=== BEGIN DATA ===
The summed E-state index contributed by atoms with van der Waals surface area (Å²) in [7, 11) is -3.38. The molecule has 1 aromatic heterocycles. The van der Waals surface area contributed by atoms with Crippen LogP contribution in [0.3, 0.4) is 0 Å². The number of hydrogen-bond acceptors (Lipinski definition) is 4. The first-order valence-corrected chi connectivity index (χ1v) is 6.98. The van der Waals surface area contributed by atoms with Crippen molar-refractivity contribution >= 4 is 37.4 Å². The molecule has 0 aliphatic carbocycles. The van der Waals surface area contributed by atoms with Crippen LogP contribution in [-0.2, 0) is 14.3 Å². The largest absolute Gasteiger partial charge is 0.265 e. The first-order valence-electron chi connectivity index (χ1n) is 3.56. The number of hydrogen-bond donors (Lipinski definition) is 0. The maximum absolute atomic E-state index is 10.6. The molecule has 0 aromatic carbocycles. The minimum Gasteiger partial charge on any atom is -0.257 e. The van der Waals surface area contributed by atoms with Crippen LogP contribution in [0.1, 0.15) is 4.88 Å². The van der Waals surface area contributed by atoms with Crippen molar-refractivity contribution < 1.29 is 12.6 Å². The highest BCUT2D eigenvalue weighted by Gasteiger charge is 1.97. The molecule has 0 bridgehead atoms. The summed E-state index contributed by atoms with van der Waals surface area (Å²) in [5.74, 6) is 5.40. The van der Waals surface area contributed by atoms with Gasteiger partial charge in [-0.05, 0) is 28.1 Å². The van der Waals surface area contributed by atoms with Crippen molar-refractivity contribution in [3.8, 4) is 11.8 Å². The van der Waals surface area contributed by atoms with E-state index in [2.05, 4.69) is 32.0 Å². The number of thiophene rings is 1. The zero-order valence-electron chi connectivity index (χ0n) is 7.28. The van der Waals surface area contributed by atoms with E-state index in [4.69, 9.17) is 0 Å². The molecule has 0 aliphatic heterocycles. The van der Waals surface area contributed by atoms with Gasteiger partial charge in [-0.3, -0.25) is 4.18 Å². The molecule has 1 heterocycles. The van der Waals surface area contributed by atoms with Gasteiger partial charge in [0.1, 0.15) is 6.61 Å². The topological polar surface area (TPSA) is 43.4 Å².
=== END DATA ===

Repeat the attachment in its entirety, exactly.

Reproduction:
The summed E-state index contributed by atoms with van der Waals surface area (Å²) in [7, 11) is -3.38. The molecule has 1 aromatic heterocycles. The van der Waals surface area contributed by atoms with Crippen LogP contribution in [0.3, 0.4) is 0 Å². The number of hydrogen-bond acceptors (Lipinski definition) is 4. The first-order valence-corrected chi connectivity index (χ1v) is 6.98. The van der Waals surface area contributed by atoms with Crippen molar-refractivity contribution >= 4 is 37.4 Å². The molecule has 0 aliphatic carbocycles. The van der Waals surface area contributed by atoms with Crippen LogP contribution in [-0.2, 0) is 14.3 Å². The largest absolute Gasteiger partial charge is 0.265 e. The first-order valence-electron chi connectivity index (χ1n) is 3.56. The number of hydrogen-bond donors (Lipinski definition) is 0. The maximum absolute atomic E-state index is 10.6. The molecule has 0 aromatic carbocycles. The minimum Gasteiger partial charge on any atom is -0.257 e. The van der Waals surface area contributed by atoms with Crippen LogP contribution in [0.1, 0.15) is 4.88 Å². The van der Waals surface area contributed by atoms with Crippen molar-refractivity contribution < 1.29 is 12.6 Å². The highest BCUT2D eigenvalue weighted by Gasteiger charge is 1.97. The molecule has 0 bridgehead atoms. The summed E-state index contributed by atoms with van der Waals surface area (Å²) in [5.74, 6) is 5.40. The van der Waals surface area contributed by atoms with Gasteiger partial charge in [-0.05, 0) is 28.1 Å². The van der Waals surface area contributed by atoms with Crippen molar-refractivity contribution in [3.8, 4) is 11.8 Å². The van der Waals surface area contributed by atoms with E-state index in [2.05, 4.69) is 32.0 Å². The number of thiophene rings is 1. The zero-order valence-electron chi connectivity index (χ0n) is 7.28. The van der Waals surface area contributed by atoms with E-state index in [4.69, 9.17) is 0 Å². The molecule has 0 aliphatic heterocycles. The van der Waals surface area contributed by atoms with Gasteiger partial charge in [-0.3, -0.25) is 4.18 Å². The molecule has 1 heterocycles. The van der Waals surface area contributed by atoms with Gasteiger partial charge in [0.1, 0.15) is 6.61 Å². The topological polar surface area (TPSA) is 43.4 Å².